H. G., of 111.—Tour letter covering $21 for subscribers was duly received. We have entered all the names for 1 year each, and sent as many oack numbers to the first six on your list as we have got, and regret very much that we cannot furnish them complete. W. Co., of Ohio.—We have no one cent stamps to send, and have applied th dollar received from you towards the continuation of your paper. J. T., of Md.—Your advice is not appreciated, and we very much question the motive that induced your remarks. W. H. M., of lad.—The engravings of your invention will appear in the next number. R.McK.,ofInd.—A pamphlet will be issued in a short time containing useful receipts at a low price. The majority of receipts published in books are not correct. T. T. GM of Pa—You should write to the Patent Office for such information as you solicit of us. If you have been swindled by your agent we regret y your misfortune, but cannot intercede in your behalf until you have first withdrawn your business from his hands. H. L. A., of Wis.—You are correct about the cooling of the cylinders with the cold water. You can avoid this by using a steam engine of the usual form, one double-acting cylinder, and a double act ? ing pump. You will thereby have just the same parts in your engine. J. J., of Miss.—Your engine at that pressure will be about 4 horse power. The power will be found out by multiplying the pressure in pounds on every square inch of piston into its velocity in feet per minute, and dividing by 33,000. A. G. C, of Mass—Yours is such a case that we could not say much about it. There are persons in Boston who are very enterprizing about such matters We have seen a machine professing to accomplish the same thing. J. S. S , of Phila.—Air cannot be employed in any manner to successfully compete with steam, it is too bulky, its nature is not the thing. J. M. S., of Mich.—We cannot judge of your brake without the opportunity of examining a sketch. So many modifications having been made in brakes and the means of operating them that it is almost impossible for us to give a satisfactory opinion without. J. de B.j of Ohio.—J. B. Creighton, of Tiffin, Ohio, is the inventor of a machine for pulling stumps, which is capable, we should think, of performing satisfactorily. You might ascertain by writing to him. T. So H., of N. 0—Messrs Sarony So Major, of this city, could get you up a lithograph of carriages suitable for a show bill. You had better write to them about the matter. J. H. C, of Pa.—There is nothing especially im-portanfcia ywg -wmj."- We may, nPwWf, pW lkh it at some future time, for the benefit of all whom it may concern. C. A., of Va,—The use of caloric as a substitute for steam, would undoubtedly prove a boon to mankind if made successful. We would gladly chronicle its triumphant success, but we are convinced that it is based upon a mechanical fallacy, which time is rapidly developing. We could not withhold our opinion and do justice to those who expect us to speak out. Among the most painful duties we are called upon to perform, is to oppose the claims of inventors, we must do it, however, when such claims are contrary, to established facts, let the consequences be what they may. 0. D , of Ga,—There is such a contrivance ax alluded to in the article in question, which may be1 thus briefly explained : a light bar is placed horizontally near the paper, and on it are secured two or more curved strips of steel, by slightly turning the bar these strips of steel serve as a species of rake to pull forward the paper and present it to the fingers. This motion is given at the proper time by a cam, and the operation is further assisted by a slight tilting motion which is given to the feeding board. It is not, however, to be inferred that this apparatus dispenses with a person for feeding, its object being merely to ensure correctness. H. C, of Me.—It is possible that your " close analysis " of the Caloric Engine may turn out the same as in the case of the "Static Pressure." By reference to a letter you wrote us August 2nd, 1851, you make use of the same terms in approbating the claims of Sawyer So Co. We are probably more particular and less enthusiastic in our examination of scientific matter. Your advice might be useful if properly applied, but not needing it ourselves we must beg of you to withhold it for self-instruction. C. A., of N. Y.—We are disposed to give you all proper credit for your exertions ; the result of your labors are'certainly commendable, and we are sorry that you have been anticipated by others. Money received on account of Patent Office business for the week ending Saturday, April 9 :— H. S. W., of O,, $20 J S. McK.,of N, Y., $30; C. V. D. H., of N. Y., $45 ; J. G-" Jr., of Mass , $60 ; J. O., of N. Y., $25 ; P. K., of Ct., $8 ; C. Co., of N Y., $40 ; H. C. H., of N. Y., $60 j F. D., of Va., $55; H B., of Ct, $25 ; Dm E. McD,, of N. Y., $50 , G, B. Jr., N Y., $30; E. A.S., of N. Y., $45; L. S , of N X, $20 ; W. W , of N. Y., $30 ; B. D, G.. of Miss., $20. Specifications and drawings belonging to partiel with the following initials have been forwarded tc the Patent Office during the week ending Saturdaj April 9 :— P. R., of 111. ; H. H., of N. Y.; J. T. D., of N l Y. ; W.W., of N. Y. ; R. M. F" of N. Y. ; P K., o LCt.; C. S.,of N. Y. ; E. A S., of N.T.; H. B.,o Conn..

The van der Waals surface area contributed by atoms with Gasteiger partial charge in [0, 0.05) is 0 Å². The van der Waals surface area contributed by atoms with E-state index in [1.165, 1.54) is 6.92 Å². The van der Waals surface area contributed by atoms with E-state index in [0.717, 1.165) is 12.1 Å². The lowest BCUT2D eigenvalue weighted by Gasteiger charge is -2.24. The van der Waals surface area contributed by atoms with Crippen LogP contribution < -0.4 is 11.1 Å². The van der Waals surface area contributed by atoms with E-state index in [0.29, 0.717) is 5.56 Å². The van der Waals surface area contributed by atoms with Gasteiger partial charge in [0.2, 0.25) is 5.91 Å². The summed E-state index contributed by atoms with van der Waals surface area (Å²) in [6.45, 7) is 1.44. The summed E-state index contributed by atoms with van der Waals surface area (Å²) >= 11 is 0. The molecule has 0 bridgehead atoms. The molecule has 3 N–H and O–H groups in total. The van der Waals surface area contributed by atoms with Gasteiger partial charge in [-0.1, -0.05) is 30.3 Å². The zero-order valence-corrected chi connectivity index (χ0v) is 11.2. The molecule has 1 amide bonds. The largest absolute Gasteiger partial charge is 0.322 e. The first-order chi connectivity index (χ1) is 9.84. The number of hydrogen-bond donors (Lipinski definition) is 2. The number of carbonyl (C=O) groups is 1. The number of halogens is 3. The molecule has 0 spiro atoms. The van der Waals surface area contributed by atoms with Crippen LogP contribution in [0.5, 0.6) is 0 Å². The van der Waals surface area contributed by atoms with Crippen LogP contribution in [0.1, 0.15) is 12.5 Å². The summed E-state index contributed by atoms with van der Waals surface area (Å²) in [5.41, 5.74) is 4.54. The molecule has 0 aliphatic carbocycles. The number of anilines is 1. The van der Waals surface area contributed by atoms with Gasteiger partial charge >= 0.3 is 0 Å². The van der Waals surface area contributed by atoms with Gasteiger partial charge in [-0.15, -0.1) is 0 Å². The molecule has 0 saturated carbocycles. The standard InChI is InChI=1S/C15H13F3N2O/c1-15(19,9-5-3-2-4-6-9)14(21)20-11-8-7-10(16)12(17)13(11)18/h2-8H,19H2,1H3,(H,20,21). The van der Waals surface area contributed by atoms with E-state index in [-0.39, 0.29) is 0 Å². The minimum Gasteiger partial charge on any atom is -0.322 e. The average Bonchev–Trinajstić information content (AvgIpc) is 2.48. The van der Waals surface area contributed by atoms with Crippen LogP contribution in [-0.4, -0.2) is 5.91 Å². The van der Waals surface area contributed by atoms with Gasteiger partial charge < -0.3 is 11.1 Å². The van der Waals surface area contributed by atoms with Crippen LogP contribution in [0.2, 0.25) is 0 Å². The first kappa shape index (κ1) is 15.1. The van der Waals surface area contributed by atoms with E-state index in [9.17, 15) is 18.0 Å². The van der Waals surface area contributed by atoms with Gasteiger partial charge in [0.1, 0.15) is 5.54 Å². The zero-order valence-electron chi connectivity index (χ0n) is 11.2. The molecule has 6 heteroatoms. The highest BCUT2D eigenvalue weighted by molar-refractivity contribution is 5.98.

This article was originally published with the title "To Correspondents" in Scientific American 8, 31, 247 (April 1853)